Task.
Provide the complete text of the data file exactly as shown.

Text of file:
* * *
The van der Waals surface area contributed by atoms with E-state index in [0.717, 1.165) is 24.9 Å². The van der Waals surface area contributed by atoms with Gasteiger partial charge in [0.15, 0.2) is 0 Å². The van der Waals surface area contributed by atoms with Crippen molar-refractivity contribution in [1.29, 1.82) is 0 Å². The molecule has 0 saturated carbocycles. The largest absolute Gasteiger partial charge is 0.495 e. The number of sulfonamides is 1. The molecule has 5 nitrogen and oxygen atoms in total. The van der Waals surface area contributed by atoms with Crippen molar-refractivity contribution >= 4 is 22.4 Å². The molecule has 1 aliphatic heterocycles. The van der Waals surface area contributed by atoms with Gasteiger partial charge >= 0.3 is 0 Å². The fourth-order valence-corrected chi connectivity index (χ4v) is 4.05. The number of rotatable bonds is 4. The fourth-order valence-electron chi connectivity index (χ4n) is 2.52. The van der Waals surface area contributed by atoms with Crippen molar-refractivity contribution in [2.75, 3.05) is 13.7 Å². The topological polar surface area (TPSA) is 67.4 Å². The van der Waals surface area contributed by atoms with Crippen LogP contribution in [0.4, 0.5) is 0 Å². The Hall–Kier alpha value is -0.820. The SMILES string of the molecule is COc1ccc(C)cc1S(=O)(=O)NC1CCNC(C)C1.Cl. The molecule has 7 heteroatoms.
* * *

The van der Waals surface area contributed by atoms with E-state index in [0.717, 1.165) is 24.9 Å². The van der Waals surface area contributed by atoms with Gasteiger partial charge in [0.15, 0.2) is 0 Å². The van der Waals surface area contributed by atoms with Crippen molar-refractivity contribution in [1.29, 1.82) is 0 Å². The molecule has 0 saturated carbocycles. The largest absolute Gasteiger partial charge is 0.495 e. The number of sulfonamides is 1. The molecule has 5 nitrogen and oxygen atoms in total. The van der Waals surface area contributed by atoms with Crippen molar-refractivity contribution >= 4 is 22.4 Å². The molecule has 1 aliphatic heterocycles. The van der Waals surface area contributed by atoms with Gasteiger partial charge >= 0.3 is 0 Å². The fourth-order valence-corrected chi connectivity index (χ4v) is 4.05. The number of rotatable bonds is 4. The fourth-order valence-electron chi connectivity index (χ4n) is 2.52. The van der Waals surface area contributed by atoms with Crippen molar-refractivity contribution in [2.75, 3.05) is 13.7 Å². The topological polar surface area (TPSA) is 67.4 Å². The van der Waals surface area contributed by atoms with Crippen LogP contribution in [0.4, 0.5) is 0 Å². The Hall–Kier alpha value is -0.820. The SMILES string of the molecule is COc1ccc(C)cc1S(=O)(=O)NC1CCNC(C)C1.Cl. The molecule has 7 heteroatoms.